(SACKBOY: A BIG ADVENTURE is out now exclusively for the PS4 and PS5. Distributor provided review copy.)
A brave new world
Going against Mario isn’t an easy task. Many have tried, and countless have failed. When Sony introduced audiences to Sackboy in 2007, few could have guessed the button-eyed and perpetually excited puppet would quickly rise to the task. While never gaining the kind of pop-culture empire that the Italian plumber has, Sackboy has grown into a mascot comfortable launching his own games – and now, consoles.
When playing SACKBOY: A BIG ADVENTURE, it’s not hard to see why that’s the case. Finely crafted and pleasing for all ages, this is the kind of game that’s easy to recommend for anyone. Breezy and fun, with just enough challenge to keep even the hardened veterans happy, and with character to spare.
As far as stories go, A BIG ADVENTURE is nothing remarkable, but it doesn’t need to be, either. After the evil Vex attacks the world of imagination, it’s up to Sackboy to set things right again. With three friends in tow, the group must journey into other planets around the make-believe-galaxy to fix the damages and find a way to stop Vex once and for all.
Instead, the focus here is squarely on adventuring and platforming. Every level is a cornucopia of color, gadgetry, and collectibles. While highly linear, the routes are just diverse enough that they don’t feel monotonous, and there’s a good emphasis on co-op gameplay even when it’s not the main focal point. The levels aren’t particularly long, which feels like a decision made to keep the younger audiences entertained, but there is a wealth of hidden secrets to find.
Similarly, the combat and platforming aren’t challenging, though they’ll probably require a little bit of aid for the youngest family members. Boss battles range from easy to, well, more leisurely, but they’re also not the main draw. And while there is combat, it’s more wild, comic flailing than anything troubling, which makes for a nice change of pace like other family-friendly games out there.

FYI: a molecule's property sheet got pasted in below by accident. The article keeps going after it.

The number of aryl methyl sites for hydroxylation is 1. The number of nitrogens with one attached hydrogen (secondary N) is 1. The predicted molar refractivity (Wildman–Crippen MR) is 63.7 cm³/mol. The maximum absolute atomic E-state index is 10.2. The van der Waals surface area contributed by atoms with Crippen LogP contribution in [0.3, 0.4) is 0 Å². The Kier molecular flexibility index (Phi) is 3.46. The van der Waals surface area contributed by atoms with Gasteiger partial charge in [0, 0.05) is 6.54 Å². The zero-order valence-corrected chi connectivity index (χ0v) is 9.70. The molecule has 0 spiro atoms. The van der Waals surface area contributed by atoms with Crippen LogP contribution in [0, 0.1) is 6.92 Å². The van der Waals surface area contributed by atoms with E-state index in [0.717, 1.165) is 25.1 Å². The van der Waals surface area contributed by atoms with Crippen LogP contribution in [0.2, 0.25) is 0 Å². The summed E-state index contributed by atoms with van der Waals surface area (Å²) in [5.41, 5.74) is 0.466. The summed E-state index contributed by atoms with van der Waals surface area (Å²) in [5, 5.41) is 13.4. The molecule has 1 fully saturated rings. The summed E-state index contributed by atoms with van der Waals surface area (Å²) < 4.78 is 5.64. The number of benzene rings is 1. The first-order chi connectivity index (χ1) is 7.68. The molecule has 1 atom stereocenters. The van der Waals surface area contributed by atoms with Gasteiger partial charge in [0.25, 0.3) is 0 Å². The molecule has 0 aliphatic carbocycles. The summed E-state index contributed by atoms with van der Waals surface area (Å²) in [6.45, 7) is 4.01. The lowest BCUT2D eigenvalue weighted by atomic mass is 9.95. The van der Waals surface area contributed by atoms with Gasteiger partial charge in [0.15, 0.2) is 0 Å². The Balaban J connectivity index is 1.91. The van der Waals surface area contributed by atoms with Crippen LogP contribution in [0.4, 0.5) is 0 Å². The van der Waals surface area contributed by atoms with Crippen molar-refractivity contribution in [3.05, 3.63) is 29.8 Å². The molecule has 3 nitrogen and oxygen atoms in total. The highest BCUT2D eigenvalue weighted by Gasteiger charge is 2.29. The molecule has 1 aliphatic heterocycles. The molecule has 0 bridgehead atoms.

The treasures reward players with new outfits and clothing that can be mixed and matched at will. While they don’t affect the actual gameplay, these additions are great for letting your Sackboy stand out from the pack. Especially with friends, it’s a joy to see what your collective adventuring team ends up looking. During my time with the game, I found myself going back more than once to revisit old levels to collect more points just to unlock wackier outfits.
Visually, A BIG ADVENTURE is the perfect launch game for the PS5. It’s consistently inventive, celebrating the yet-untapped processing power of the new generation. Backgrounds are wildly animated and alive, effortlessly surprising players even hours into the journey. It never feels cluttered, either, as the art direction always goes for clarity over fussiness, and even the most obscure secrets make sense when you look for them.
This is helped by the precise controls, especially when combined with the incredible pressure sensitivity of the DualSense and inventive puzzles. Ropes feel heavier when you pull them thanks to the new technology, and it’s still ever so wild to feel every pebble and droplet of water as you run over them.
I’d be amiss if I didn’t mention the soundtrack, which is so foot-tappingly catchy it will live in your head, rent-free, for months on end. The compositions are like the game, poppy, upbeat, and thoroughly charming.
A BIG ADVENTURE feels like a breath of fresh because of how traditional and self-aware it is. It doesn’t need to prove itself, so instead, it focuses on doing everything exceptionally well. So while grappling, gliding, racing, and running through various levels is familiar, it’s also exciting because it feels like a perfected formula.
If you could bottle wholesomeness and sell it, it would probably look and feel like SACKBOY: A BIG ADVENTURE. Spinning off from the massively popular LittleBigPlanet series, it’s a brilliant step into its own identity. It’s as impressive for a launch title as anything Nintendo has released with a particular mustachioed repairman.
Your move, Mario.